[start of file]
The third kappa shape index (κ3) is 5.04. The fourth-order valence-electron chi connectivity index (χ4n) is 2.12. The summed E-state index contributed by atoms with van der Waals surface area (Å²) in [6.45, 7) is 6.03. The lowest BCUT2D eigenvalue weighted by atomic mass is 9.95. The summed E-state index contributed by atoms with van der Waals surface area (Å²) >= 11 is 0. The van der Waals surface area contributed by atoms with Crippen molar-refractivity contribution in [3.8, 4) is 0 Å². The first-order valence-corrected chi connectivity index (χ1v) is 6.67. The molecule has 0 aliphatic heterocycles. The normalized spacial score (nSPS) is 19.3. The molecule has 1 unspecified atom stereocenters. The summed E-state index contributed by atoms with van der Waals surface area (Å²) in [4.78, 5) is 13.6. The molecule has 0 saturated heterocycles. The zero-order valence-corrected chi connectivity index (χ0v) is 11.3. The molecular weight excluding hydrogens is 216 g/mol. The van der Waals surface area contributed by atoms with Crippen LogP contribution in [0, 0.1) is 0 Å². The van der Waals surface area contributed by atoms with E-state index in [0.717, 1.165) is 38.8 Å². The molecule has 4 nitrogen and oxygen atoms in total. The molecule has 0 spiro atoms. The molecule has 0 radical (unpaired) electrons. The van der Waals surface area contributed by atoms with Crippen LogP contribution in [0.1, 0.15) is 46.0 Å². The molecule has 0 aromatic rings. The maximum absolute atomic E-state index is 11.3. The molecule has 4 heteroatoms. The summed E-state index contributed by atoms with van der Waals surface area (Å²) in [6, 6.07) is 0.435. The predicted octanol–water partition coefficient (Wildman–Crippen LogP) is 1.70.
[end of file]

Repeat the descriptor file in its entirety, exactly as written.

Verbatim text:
The third kappa shape index (κ3) is 5.04. The fourth-order valence-electron chi connectivity index (χ4n) is 2.12. The summed E-state index contributed by atoms with van der Waals surface area (Å²) in [6.45, 7) is 6.03. The lowest BCUT2D eigenvalue weighted by atomic mass is 9.95. The summed E-state index contributed by atoms with van der Waals surface area (Å²) >= 11 is 0. The van der Waals surface area contributed by atoms with Crippen molar-refractivity contribution in [3.8, 4) is 0 Å². The first-order valence-corrected chi connectivity index (χ1v) is 6.67. The molecule has 0 aliphatic heterocycles. The normalized spacial score (nSPS) is 19.3. The molecule has 1 unspecified atom stereocenters. The summed E-state index contributed by atoms with van der Waals surface area (Å²) in [4.78, 5) is 13.6. The molecule has 0 saturated heterocycles. The zero-order valence-corrected chi connectivity index (χ0v) is 11.3. The molecular weight excluding hydrogens is 216 g/mol. The van der Waals surface area contributed by atoms with Crippen LogP contribution in [0, 0.1) is 0 Å². The van der Waals surface area contributed by atoms with E-state index in [0.717, 1.165) is 38.8 Å². The molecule has 4 nitrogen and oxygen atoms in total. The molecule has 0 spiro atoms. The molecule has 0 radical (unpaired) electrons. The van der Waals surface area contributed by atoms with Crippen LogP contribution in [0.1, 0.15) is 46.0 Å². The molecule has 0 aromatic rings. The maximum absolute atomic E-state index is 11.3. The molecule has 4 heteroatoms. The summed E-state index contributed by atoms with van der Waals surface area (Å²) in [6, 6.07) is 0.435. The predicted octanol–water partition coefficient (Wildman–Crippen LogP) is 1.70.